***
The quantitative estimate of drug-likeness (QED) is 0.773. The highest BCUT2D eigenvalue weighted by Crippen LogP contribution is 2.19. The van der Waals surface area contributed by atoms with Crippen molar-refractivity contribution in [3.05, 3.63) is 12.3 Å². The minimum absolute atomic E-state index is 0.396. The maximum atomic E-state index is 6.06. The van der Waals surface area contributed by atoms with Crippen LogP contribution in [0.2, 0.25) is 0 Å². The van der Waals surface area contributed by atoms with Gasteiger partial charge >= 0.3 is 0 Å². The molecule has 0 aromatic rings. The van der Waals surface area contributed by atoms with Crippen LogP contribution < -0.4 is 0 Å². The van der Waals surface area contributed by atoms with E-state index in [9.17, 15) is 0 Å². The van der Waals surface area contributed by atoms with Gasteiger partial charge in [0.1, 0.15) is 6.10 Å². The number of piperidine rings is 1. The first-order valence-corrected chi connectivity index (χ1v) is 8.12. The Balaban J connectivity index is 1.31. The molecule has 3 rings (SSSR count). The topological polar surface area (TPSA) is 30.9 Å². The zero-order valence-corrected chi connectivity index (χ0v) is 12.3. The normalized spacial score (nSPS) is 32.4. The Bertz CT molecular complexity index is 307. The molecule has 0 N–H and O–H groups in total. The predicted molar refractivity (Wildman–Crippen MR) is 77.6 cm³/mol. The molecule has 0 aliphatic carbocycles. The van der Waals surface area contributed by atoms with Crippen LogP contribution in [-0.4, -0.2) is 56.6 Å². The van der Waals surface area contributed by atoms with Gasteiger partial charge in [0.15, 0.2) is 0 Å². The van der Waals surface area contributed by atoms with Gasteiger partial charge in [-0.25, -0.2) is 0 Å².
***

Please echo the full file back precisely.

The quantitative estimate of drug-likeness (QED) is 0.773. The highest BCUT2D eigenvalue weighted by Crippen LogP contribution is 2.19. The van der Waals surface area contributed by atoms with Crippen molar-refractivity contribution in [3.05, 3.63) is 12.3 Å². The minimum absolute atomic E-state index is 0.396. The maximum atomic E-state index is 6.06. The van der Waals surface area contributed by atoms with Crippen LogP contribution in [0.2, 0.25) is 0 Å². The van der Waals surface area contributed by atoms with Gasteiger partial charge >= 0.3 is 0 Å². The molecule has 0 aromatic rings. The van der Waals surface area contributed by atoms with Crippen LogP contribution < -0.4 is 0 Å². The van der Waals surface area contributed by atoms with E-state index in [9.17, 15) is 0 Å². The van der Waals surface area contributed by atoms with Gasteiger partial charge in [0.1, 0.15) is 6.10 Å². The number of piperidine rings is 1. The first-order valence-corrected chi connectivity index (χ1v) is 8.12. The Balaban J connectivity index is 1.31. The molecule has 3 rings (SSSR count). The topological polar surface area (TPSA) is 30.9 Å². The zero-order valence-corrected chi connectivity index (χ0v) is 12.3. The normalized spacial score (nSPS) is 32.4. The Bertz CT molecular complexity index is 307. The molecule has 0 N–H and O–H groups in total. The predicted molar refractivity (Wildman–Crippen MR) is 77.6 cm³/mol. The molecule has 0 aliphatic carbocycles. The van der Waals surface area contributed by atoms with Crippen LogP contribution in [-0.4, -0.2) is 56.6 Å². The van der Waals surface area contributed by atoms with Gasteiger partial charge in [0.15, 0.2) is 0 Å². The van der Waals surface area contributed by atoms with Gasteiger partial charge in [-0.25, -0.2) is 0 Å².